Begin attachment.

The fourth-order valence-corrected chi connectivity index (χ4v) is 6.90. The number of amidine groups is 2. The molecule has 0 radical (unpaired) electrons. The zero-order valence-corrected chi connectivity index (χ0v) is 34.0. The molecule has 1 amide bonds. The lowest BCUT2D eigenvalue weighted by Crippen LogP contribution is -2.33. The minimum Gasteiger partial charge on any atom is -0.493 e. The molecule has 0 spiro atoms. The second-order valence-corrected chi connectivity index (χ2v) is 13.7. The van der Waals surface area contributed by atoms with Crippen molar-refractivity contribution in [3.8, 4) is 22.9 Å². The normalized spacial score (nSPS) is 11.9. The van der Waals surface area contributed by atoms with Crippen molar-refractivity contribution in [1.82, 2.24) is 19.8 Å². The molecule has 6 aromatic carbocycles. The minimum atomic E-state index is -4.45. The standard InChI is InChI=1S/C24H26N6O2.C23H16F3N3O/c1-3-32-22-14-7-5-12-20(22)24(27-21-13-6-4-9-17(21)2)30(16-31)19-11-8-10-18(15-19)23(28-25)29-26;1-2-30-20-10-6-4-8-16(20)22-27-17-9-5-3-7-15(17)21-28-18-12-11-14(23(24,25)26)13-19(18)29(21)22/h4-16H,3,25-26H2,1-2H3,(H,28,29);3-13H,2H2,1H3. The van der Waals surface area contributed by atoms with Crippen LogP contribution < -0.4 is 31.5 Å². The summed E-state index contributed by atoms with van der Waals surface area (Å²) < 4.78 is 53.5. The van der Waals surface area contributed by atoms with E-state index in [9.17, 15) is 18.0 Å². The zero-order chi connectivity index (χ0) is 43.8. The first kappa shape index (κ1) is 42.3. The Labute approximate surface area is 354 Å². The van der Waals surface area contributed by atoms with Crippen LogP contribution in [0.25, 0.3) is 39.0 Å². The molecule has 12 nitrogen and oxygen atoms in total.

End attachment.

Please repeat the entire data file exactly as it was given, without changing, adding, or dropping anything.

The fourth-order valence-corrected chi connectivity index (χ4v) is 6.90. The number of amidine groups is 2. The molecule has 0 radical (unpaired) electrons. The zero-order valence-corrected chi connectivity index (χ0v) is 34.0. The molecule has 1 amide bonds. The lowest BCUT2D eigenvalue weighted by Crippen LogP contribution is -2.33. The minimum Gasteiger partial charge on any atom is -0.493 e. The molecule has 0 spiro atoms. The second-order valence-corrected chi connectivity index (χ2v) is 13.7. The van der Waals surface area contributed by atoms with Crippen molar-refractivity contribution in [3.8, 4) is 22.9 Å². The normalized spacial score (nSPS) is 11.9. The van der Waals surface area contributed by atoms with Crippen molar-refractivity contribution in [1.82, 2.24) is 19.8 Å². The molecule has 6 aromatic carbocycles. The minimum atomic E-state index is -4.45. The standard InChI is InChI=1S/C24H26N6O2.C23H16F3N3O/c1-3-32-22-14-7-5-12-20(22)24(27-21-13-6-4-9-17(21)2)30(16-31)19-11-8-10-18(15-19)23(28-25)29-26;1-2-30-20-10-6-4-8-16(20)22-27-17-9-5-3-7-15(17)21-28-18-12-11-14(23(24,25)26)13-19(18)29(21)22/h4-16H,3,25-26H2,1-2H3,(H,28,29);3-13H,2H2,1H3. The van der Waals surface area contributed by atoms with Crippen LogP contribution < -0.4 is 31.5 Å². The summed E-state index contributed by atoms with van der Waals surface area (Å²) < 4.78 is 53.5. The van der Waals surface area contributed by atoms with E-state index in [9.17, 15) is 18.0 Å². The zero-order chi connectivity index (χ0) is 43.8. The first kappa shape index (κ1) is 42.3. The Labute approximate surface area is 354 Å². The van der Waals surface area contributed by atoms with Crippen LogP contribution in [0.25, 0.3) is 39.0 Å². The molecule has 12 nitrogen and oxygen atoms in total.